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Syntax enhancements - programming

  • Cousteau

    It would be nice that there were a way to dynamically create functions and processes as easily as storing variables. This way, Qalculate! could be used as a programmable calculator, and scripts could be written for it.
    Maybe programming is out of the scope of Qalculate!, but I'm posting these suggestions just in case any of them is useful.
    I hope phpBB doesn't mess the syntax.


    * Creating a function object (a sequence):
    {expr1; expr2; expr3}  ::  evaluates expr1, then expr2, and then expr3, and returns expr3
    if(x<10; {expr1; expr2; expr3}; {expr4; expr5; expr6})
    The content of the sequence isn't evaluated until the sequence is evaluated.
    Internally, sequences may be stored in a way that they represent raw code (for example, an array of text strings)

    * Storing a sequence as a variable:
    Sequence variable names end with "(…)"
    myfunc(a; b:=2) := {if(a<0; {a:=0}); a+b}   (doesn't evaluate before storing)
    myfunc := {if(a<0; {a:=0}); a+b}   (does evaluate before storing; use "myfunc()" to not evaluate)
    yourfunc(a; b) := a+b   (may cause problems since a+b is not a sequence)
    yourfunc(a; b) := {a+b}   (this is ok)
    theirfunction(fun(); var) := {if(var<0; {var:=0}); fun(x:=var)}  ::  takes a sequence as 1st argument

    * Calling a function:
    myfunc(3; 6)  ::  evaluates {if(a<0; {a:=0}); a+b} replacing 'a' with 3 and 'b' with 6
    myfunc(5)  ::  use default value 2 as second argument
    myfunc(a:=3; b:=6)  ::  labeled arguments
    {a+b}(a:=1; b:=2)  ::  evaluate an expression or sequence directly


    * "x=" operators:
    a += b  ::  a := a + b
    a -= b  ::  a := a - b
    a *= b  ::  a := a * b

    * Increment and decrement operators:
    a++  ::  a := a + 1
    a-  ::  a := a - 1

    * Allow modification
    a := 10 - a  :: right now this causes Qalculate! to crash; it shouldn't - it should evaluate "10-a" before storing it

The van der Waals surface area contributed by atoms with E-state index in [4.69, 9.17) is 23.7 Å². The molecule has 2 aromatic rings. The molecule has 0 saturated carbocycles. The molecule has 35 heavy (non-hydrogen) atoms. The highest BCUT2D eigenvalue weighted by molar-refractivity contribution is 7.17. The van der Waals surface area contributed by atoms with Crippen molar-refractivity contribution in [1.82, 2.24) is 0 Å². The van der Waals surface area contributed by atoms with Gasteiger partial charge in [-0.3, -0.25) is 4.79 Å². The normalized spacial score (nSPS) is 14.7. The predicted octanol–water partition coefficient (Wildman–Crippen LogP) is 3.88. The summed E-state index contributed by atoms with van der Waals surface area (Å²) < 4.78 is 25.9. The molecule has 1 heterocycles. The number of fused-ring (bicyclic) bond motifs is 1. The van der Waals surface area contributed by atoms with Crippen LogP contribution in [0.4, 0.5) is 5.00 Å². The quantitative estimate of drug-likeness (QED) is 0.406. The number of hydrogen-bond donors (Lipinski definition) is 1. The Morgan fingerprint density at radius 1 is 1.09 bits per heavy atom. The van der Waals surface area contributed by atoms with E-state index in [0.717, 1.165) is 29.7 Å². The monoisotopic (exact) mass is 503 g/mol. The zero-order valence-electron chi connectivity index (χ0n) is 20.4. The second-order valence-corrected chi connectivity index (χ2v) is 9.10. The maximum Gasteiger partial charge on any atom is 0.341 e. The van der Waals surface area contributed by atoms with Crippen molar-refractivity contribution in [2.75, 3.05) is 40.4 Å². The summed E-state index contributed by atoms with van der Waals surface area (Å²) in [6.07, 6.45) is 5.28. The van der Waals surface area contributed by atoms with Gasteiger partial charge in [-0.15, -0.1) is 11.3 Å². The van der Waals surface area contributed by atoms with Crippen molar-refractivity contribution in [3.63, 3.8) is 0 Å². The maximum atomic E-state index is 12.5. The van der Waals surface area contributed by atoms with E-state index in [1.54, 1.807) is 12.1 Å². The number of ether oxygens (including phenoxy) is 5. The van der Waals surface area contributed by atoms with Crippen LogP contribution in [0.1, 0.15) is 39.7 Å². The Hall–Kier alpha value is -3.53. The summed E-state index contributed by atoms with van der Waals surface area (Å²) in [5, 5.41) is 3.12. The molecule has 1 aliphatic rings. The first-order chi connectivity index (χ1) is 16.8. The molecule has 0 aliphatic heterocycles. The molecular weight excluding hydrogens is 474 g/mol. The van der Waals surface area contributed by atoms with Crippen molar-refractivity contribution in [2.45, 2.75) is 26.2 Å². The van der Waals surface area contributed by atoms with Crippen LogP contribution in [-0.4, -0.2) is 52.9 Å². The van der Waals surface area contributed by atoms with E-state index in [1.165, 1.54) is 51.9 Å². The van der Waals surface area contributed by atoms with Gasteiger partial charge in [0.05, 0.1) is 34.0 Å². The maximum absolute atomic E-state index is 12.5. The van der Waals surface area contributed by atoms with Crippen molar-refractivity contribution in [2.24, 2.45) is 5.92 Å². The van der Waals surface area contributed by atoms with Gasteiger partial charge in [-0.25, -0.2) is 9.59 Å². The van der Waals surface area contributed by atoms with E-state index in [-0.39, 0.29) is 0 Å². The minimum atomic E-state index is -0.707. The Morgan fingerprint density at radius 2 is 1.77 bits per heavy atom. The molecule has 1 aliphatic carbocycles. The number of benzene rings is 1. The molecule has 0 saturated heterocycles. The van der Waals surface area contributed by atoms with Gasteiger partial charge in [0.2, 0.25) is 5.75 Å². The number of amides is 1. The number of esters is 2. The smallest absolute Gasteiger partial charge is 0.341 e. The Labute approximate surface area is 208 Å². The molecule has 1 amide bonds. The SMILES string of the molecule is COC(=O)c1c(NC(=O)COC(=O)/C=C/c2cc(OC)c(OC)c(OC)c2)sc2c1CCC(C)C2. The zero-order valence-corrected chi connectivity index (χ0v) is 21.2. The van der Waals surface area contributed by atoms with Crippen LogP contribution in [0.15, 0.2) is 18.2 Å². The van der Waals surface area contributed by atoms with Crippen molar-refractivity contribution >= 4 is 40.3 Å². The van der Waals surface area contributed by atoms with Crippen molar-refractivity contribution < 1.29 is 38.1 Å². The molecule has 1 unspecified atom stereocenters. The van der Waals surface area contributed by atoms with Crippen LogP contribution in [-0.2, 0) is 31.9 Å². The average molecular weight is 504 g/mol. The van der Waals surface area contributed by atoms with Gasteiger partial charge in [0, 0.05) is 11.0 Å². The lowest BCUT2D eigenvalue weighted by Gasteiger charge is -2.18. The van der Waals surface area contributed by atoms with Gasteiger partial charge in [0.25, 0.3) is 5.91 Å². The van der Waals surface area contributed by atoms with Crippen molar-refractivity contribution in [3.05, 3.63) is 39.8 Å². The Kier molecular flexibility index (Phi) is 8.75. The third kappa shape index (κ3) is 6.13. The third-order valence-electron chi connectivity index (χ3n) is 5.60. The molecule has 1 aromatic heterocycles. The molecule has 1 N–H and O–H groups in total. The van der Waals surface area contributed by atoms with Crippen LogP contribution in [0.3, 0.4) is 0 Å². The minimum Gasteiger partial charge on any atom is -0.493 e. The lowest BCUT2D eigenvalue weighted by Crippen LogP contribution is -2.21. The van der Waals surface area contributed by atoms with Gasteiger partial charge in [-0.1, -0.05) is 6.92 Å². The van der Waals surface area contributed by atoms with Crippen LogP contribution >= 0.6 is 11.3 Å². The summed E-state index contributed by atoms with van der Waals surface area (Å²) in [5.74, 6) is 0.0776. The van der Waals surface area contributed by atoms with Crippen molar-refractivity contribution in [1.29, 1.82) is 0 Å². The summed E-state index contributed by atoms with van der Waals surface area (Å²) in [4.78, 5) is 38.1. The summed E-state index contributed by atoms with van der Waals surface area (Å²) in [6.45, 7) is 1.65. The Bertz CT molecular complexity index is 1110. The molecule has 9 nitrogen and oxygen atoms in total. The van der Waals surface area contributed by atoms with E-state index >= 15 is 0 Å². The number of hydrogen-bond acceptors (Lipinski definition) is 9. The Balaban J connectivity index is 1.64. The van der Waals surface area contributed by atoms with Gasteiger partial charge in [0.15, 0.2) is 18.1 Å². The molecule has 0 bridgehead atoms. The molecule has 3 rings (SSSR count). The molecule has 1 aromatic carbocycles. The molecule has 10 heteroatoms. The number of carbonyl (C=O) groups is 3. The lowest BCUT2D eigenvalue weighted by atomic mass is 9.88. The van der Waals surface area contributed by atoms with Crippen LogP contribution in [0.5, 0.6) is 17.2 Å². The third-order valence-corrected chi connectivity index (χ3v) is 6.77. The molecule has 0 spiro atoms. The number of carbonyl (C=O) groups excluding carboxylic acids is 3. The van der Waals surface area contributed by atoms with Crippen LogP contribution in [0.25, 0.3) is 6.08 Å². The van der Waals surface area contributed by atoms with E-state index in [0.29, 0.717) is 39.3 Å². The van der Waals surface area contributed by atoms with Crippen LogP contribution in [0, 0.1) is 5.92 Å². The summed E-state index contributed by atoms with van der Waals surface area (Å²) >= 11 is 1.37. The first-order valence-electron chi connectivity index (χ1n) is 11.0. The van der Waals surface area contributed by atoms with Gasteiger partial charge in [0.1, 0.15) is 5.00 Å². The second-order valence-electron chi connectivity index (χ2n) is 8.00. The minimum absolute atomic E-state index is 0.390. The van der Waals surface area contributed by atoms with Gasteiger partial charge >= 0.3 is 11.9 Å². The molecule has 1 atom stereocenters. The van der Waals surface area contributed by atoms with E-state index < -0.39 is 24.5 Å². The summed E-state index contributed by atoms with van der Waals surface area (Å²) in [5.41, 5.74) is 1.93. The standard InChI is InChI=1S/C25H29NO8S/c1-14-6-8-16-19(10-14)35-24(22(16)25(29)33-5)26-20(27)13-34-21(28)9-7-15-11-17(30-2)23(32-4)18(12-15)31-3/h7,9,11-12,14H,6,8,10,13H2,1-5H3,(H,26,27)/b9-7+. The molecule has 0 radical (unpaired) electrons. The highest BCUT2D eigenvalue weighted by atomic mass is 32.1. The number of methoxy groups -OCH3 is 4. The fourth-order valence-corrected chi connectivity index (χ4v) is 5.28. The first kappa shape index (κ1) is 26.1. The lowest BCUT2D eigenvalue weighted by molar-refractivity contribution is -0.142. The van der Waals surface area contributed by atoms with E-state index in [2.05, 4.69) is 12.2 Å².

* If-elseif-else:
    Different behavior depending on the number of arguments:
    0 or 1 arguments: error
    Even arguments: condition-expression couples
    Odd arguments: condition-expression couples, and "else" expression
    if(x>10; expr1)  ::  if x>10 then expr1 else 0
    if(x>10; expr1; expr2)  ::  if x>10 then expr1 else expr2
    if(x>10; expr1; x>0; expr2)  ::  if x>10 then expr1 elseif x>0 then expr2 else 0
    if(x>10; expr1; x>0; expr2; expr3)  ::  if x>10 then expr1 elseif x>0 then expr2 else expr3
    Conditions and expressions are only evaluated if they are needed, so sequences can be used instead:
    if(x<0; x:=0)  ::  WRONG: evaluates x:=0 and passes it as an argument
    if(x<0; {x:=0})  ::  passes the sequence as an argument

    * While loop
    while({x<10}; {a:=a*x; x++})   ("x<10" between braces since it's evaluated several times)

    * Foreach loop
    foreach(i; ; {a := a*i})


    * Indexing (4 possible syntaxes):
    (1) Operator "->" or "→" (arrow):
    a -> 1  ::  element(a; 1)
    a ->   ::  element(a; 1; 2)   (=a->1->2)
    (1a) Operator "_":
    a_1  ::  element(a; 1)   (unless "a_1" is a variable name; use "'a'_1" or "a _ 1" in that case)
    (2) "":
    a  ::  element(a; 1)
    a  ::  element(a; 1; 2)
    (2a) "(…)"
    a(1)  ::  element(a; 1)

    * Interpolating:
    element(a; 1.3)  ::  0.7*element(a; 1) + 0.3*element(a; 2)
    Used with (2a) indexing, could be used to define functions from points.

    * Concatenation operation:
    1`2  :: 
    `4  :: 
    `  :: 
    ``  ::  [;;]
    [;] `   ::  [;;]
    [;] ``   ::  [;]
    [;] ` [;]  ::  [;;;]
    [;] `` [;]  ::  [;;;]
    a`=b  ::  a:=a`b   (append)
    a``=b  ::  a:=a``b   (extend)

    * Range creation:
    (1) Operator "..":
    1..5  ::     (may be implemented as an iterator rather than an actual vector)
    1..9..2  :: 
    (2) Operator ".." inside a vector, extrapolating values:
      ::     (extrapolates previous 2)
    (3) Iterate function:
    iter(start(); cond(); next()) := {v:=; k:=start(); while(cond(); {v`=k; next()}); v}
    iter({x:=1}, {x<=5}, {x++})  :: 
    (3a) Use (3) with (1) or (2):


    * File format
    A .qalc file stores comma-, semicolon- or newline-separated expressions, which are evaluated sequentially, returning the last result.
    File locale is english (if that matters), point as decimal separator, no non-ASCII characters
    Files are loaded with "open('file.qalc')"
    Files can also be run from command-line with "qalc -f file.qalc" or "qalculate -f file.qalc"

    * Comments
    Comments begin with a # and end on a newline.

    * Input/output
    It would be nice to have a way to prompt the user for data, and to print intermediate results, but this is not very important.